It’s important not to let yourself get overwhelmed by feelings of anxiety.  As a first step, try mapping out a ‘New Year’s’ budget strategy that involves the areas you can control, such as: changing your cell phone plan, bringing lunch to work, calling up a credit card to ask if they’ll consider reducing your APR, checking out a book on personal finance from the library. Doing this kind of thing increases your financial confidence and can help you develop new skills. Also, make a point to explore and engage in activities that bring you joy and do not have a price tag: exercise, hobbies, listening to music, spending time with friends and family. Another tip: write down worries and concerns before you go to bed so they don’t interfere with your sleep!

Q:  Recently, I’ve found myself drinking somewhat more than usual. It didn’t worry me too much, until my partner brought it up, and a few friends not-so-subtly suggested I “slow down.”  On New Year’s Eve, I was hitting it hard and had a black out for the first time ever. Now I’m feeling scared and worried, and a bit out of control.  I enjoy alcohol and don’t want to give it up completely. I’d just like to get my habits back under control. Any suggestions?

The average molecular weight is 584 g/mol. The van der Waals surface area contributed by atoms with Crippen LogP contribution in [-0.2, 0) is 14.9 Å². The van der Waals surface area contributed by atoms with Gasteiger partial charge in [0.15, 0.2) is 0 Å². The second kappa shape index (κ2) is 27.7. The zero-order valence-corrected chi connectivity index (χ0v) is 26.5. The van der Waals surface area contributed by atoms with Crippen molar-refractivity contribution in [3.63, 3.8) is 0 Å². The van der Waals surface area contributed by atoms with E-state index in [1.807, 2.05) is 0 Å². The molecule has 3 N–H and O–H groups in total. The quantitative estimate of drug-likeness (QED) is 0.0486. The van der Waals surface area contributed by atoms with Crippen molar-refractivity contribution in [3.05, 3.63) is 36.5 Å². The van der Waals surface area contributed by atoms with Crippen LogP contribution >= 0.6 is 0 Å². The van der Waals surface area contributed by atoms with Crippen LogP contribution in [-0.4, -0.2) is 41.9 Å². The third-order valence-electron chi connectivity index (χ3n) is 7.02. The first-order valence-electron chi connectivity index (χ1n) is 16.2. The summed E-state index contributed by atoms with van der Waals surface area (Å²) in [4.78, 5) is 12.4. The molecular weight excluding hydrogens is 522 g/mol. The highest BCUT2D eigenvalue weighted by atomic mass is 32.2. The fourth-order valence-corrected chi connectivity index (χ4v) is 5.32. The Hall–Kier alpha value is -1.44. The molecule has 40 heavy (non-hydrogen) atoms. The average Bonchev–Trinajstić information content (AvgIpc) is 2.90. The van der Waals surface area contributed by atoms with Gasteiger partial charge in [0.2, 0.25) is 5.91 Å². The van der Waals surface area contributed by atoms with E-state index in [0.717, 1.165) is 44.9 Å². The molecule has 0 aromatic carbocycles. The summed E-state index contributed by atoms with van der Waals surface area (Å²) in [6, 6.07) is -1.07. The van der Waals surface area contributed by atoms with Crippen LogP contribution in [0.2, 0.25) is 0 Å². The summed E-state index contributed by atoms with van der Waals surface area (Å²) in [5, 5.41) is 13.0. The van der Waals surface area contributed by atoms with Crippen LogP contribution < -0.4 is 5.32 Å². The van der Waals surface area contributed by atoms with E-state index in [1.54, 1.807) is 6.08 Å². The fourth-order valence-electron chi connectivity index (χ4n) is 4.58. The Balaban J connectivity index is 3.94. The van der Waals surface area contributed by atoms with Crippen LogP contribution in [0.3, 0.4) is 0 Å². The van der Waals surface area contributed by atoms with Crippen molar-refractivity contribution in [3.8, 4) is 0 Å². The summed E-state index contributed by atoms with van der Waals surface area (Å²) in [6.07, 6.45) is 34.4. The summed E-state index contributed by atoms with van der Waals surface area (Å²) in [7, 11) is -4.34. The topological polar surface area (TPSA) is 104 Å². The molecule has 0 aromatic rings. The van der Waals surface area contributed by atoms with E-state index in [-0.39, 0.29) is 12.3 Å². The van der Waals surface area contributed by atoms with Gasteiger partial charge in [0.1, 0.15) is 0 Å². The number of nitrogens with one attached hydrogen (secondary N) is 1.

A:  The most important thing is that you have recognized your drinking is a problem for you right now. The fact that you’re looking for support and ideas to make this more manageable is a great step.  Speaking of steps, there are millions of people who have found recovery through the 12-step model, although this approach is not for everyone.  What makes this approach so successful is the model of learning from and supporting others – in other words, building a support network.  Even if 12-step type program isn’t for you, we would still encourage you to concentrate on developing a support system.

So our advice is, don’t try and take this on alone. Look for a support group that isn’t abstinence-based. You might also consider therapy to work on some of those underlying issues that led to feeling “out of control.” It helps if we understand ourselves and why we do the things we do. Connecting with others who have had similar experiences is powerful and an effective tool.  There are many peer recovery programs around, and plenty of resources on the web.

From 3:00 p.m. – 5:00 p.m., on January 31, the Mazzoni Center will host a “Wellness Workshop.” This event is designed specifically for LGBTQ folks who are actively in or considering recovery, and who are interested in learning about how things like yoga, meditation, and nutrition can help them get their physical and mental well-being back in balance. It’s a great chance to meet others who are going through a similar time in their life. More information is available here:


Judy Morrissey, LCSW, is the director of Mazzoni Center’s Open Door Counseling Program, and Liza Linder, MSW, LCSW, is an Open Door therapist.